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J Bacteriol. 2003 Apr;185(8):2485-92.

Substrate specificity classes and the recognition signal for Salmonella type III flagellar export.

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  • 1Department of Molecular Biophysics and Biochemistry, Yale University, New Haven, Connecticut 06520-8114, USA.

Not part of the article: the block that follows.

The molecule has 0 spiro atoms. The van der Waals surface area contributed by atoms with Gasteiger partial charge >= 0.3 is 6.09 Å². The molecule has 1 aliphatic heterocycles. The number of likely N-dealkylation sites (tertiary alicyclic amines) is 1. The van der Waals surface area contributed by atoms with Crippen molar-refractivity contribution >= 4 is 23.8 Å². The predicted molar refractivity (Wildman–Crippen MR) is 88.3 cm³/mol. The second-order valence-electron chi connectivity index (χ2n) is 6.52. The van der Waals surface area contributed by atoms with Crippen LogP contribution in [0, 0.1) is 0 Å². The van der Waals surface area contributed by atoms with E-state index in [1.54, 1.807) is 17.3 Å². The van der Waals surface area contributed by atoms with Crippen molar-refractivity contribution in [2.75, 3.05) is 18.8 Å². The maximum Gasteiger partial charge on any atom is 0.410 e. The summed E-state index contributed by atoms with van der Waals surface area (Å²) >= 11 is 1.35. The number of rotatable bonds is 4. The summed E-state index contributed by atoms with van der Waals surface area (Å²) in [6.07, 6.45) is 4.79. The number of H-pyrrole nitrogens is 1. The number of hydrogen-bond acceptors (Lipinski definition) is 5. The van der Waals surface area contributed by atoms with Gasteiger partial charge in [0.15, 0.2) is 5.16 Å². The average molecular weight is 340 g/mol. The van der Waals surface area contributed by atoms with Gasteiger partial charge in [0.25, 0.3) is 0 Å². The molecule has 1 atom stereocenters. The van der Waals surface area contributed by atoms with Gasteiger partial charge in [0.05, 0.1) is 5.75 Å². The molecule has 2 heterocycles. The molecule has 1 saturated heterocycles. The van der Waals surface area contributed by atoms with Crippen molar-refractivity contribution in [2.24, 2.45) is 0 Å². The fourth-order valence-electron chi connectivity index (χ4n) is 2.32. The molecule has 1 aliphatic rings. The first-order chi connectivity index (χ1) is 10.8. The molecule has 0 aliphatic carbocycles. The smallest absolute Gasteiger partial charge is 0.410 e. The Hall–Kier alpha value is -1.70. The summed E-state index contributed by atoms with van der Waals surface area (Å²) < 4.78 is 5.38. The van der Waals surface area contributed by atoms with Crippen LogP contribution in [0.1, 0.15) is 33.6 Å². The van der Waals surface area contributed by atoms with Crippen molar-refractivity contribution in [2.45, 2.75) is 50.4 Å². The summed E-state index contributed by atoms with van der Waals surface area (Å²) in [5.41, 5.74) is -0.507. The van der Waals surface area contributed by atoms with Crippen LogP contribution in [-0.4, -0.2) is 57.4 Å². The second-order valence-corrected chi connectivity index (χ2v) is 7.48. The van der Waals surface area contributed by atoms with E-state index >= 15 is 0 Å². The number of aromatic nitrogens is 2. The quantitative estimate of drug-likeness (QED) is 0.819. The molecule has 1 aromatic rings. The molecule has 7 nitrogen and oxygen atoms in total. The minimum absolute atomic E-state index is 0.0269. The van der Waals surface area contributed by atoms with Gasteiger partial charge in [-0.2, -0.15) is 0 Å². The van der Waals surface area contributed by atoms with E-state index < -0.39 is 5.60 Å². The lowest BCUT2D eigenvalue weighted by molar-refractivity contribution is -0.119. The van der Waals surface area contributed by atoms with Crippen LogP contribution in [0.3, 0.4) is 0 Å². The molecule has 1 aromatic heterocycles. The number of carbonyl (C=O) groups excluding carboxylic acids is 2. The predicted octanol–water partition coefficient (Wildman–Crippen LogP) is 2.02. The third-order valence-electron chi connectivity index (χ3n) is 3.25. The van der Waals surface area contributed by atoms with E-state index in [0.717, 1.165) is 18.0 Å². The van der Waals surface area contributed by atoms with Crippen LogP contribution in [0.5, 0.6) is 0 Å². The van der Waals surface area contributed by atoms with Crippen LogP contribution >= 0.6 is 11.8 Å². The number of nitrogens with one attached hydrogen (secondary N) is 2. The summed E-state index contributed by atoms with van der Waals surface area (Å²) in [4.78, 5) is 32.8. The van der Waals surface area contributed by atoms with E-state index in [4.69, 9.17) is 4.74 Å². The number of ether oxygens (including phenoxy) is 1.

Most flagellar proteins of Salmonella are exported to their assembly destination via a specialized apparatus. This apparatus is a member of the type III superfamily, which is widely used for secretion of virulence factors by pathogenic bacteria. Extensive studies have been carried out on the export of several of the flagellar proteins, most notably the hook protein (FlgE), the hook-capping protein (FlgD), and the filament protein flagellin (FliC). This has led to the concept of two export specificity classes, the rod/hook type and the filament type. However, little direct experimental evidence has been available on the export properties of the basal-body rod proteins (FlgB, FlgC, FlgF, and FlgG), the putative MS ring-rod junction protein (FliE), or the muramidase and putative rod-capping protein (FlgJ). In this study, we have measured the amounts of these proteins exported before and after hook completion. Their amounts in the culture supernatant from a flgE mutant (which is still at the hook-type specificity stage) were much higher than those from a flgK mutant (which has advanced to the filament-type specificity stage), placing them in the same class as the hook-type proteins. Overproduction of FliE, FlgB, FlgC, FlgF, FlgG, or FlgJ caused inhibition of the motility of wild-type cells and inhibition of the export of the hook-capping protein FlgD. We also examined the question of whether export and translation are linked and found that all substrates tested could be exported after protein synthesis had been blocked by spectinomycin or chloramphenicol. We conclude that the amino acid sequence of these proteins suffices to mediate their recognition and export.

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